A n Open Letter to General Heng Peo, Chief of the Municipal Anti-Drug
As a ganja-smoking resident of Phnom Penh since 1991, I am very
concerned over reports that the Anti-Drug police are soon to begin a "crackdown"
on ganja smokers in the capital. I am also distressed to hear that merchants
selling ganja in various markets around the city have been arrested.
Peo, I would like to know what you know about ganja. What are its effects on
people? Is it dangerous, and if so, how? Why should it be made illegal? May I
respectfully suggest that you consider these questions before you begin your
Having enjoyed ganja for almost twenty years of my life, I
feel I have some authority to speak on the subject. Ganja is an herb which has
been used by humans for thousands of years, in nearly every country and culture.
It may be smoked, eaten, or brewed as tea. In Cambodia it is traditionally used
as a spice added to soup, and I daresay this has been the case for centuries.
Its effects include a mild euphoric (happy) feeling, slight drowsiness,
hunger, and sometimes a dry mouth. Personally, ganja causes me to think a lot;
thus sometimes I cannot sleep for several hours. That's it!
I and those I
know who smoke ganja regularly do it in the privacy of our homes after a hard
day's work, or publicly at parties and with friends.
There is no
psychosis, no insane, anti-social behavior; those who have smoked it don't go
out to kill, rape or pillage. Ganja is non-addictive - no-one steals or robs in
order to support his/her uncontrollable cravings for it. And it is safe. I
challenge anyone to show documented proof in which ganja use caused sickness or
the death of anybody.
In fact, Mr. Peo, there are two other, much more
dangerous drugs which are not only readily available in Phnom Penh, but are
advertised daily on television, in newspapers, and almost every public space in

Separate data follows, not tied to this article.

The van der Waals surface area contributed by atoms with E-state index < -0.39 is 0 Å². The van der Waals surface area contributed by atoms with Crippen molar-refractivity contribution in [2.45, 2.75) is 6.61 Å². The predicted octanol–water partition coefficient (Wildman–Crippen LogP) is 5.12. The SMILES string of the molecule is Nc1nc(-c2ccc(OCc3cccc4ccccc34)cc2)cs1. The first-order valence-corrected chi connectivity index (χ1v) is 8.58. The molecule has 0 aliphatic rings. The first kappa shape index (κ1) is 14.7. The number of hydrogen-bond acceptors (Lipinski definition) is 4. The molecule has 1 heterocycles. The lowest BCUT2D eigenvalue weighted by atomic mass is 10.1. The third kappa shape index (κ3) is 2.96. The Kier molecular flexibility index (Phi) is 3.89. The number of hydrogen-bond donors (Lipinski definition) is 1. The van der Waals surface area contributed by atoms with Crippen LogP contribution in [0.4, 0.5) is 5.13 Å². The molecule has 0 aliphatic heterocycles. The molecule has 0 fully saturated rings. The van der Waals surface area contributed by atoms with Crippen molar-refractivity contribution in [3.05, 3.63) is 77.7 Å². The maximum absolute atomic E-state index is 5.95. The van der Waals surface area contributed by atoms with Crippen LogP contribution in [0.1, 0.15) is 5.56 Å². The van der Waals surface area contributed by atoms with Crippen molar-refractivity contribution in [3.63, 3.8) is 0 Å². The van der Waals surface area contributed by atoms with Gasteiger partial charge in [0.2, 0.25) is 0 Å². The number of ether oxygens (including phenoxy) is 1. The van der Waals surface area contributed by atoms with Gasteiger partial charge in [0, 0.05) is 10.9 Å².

the capital: alcohol and tobacco.
In comparison, consider the effects of
just a few drinks of whisky or several beers. The imbiber feels dizzy, hot.
Judgement becomes impaired, vision unclear and fuzzy. Body movement is difficult
to coordinate; walking is unsteady, the legs are wobbly. Emotions become
unstable; one may be ecstatically happy in one instant, and deeply depressed or
angry in the next. Confidence is blown up into false bravado. Now, imagine our
drinker leaving the bar or nightclub, getting into his car or on a moto, and
venturing onto the anarchic streets of Phnom Penh...
As for tobacco, one
need look no further than the 50,000-plus deaths annually in America alone which
are caused by tobacco-induced illnesses.
Mr. Peo, I'm sure you are a
sensible man. Please, look at the facts before persecuting ganja smokers. Has
anyone been arrested for violent crimes after smoking it? Have you seen anyone
staggering in the street, firing into the air with a gun while stoned? Has
anyone beaten their wife or children in a rage caused by ganja? Honestly, have
you ever seen anyone do anything anti-social while under the influence of ganja?
So, why should people be arrested for using it?
I invite you to have a
serious look at the behavior of ganja smokers. Visit the places you intend to
target. Take a good look at the people there who are smoking ganja. I'm sure you
will find their demeanor completely unthreatening.
My suspicion is that
the United States' Drug Enforcement Agency is supplying the funds, training, and
political pressure for your proposed ganja "crackdown." Please, Mr. Peo,
consider the situation in that country, where ganja has been outlawed since 1937
and hundreds of thousands of users persecuted and imprisoned. What has been the
total result of this persecution? Uncounted lives ruined, uncounted millions of
government money misspent. And still, despite all this, millions of Americans
continue using ganja to this day, safely and responsibly - but in fear. The
government's program is a total failure. Is this not hypocrisy in its most
Again, I ask you respectfully to please reconsider your
proposed anti-ganja campaign. I guarantee you, nothing good will come of it.
- Stoned in Phnom Penh.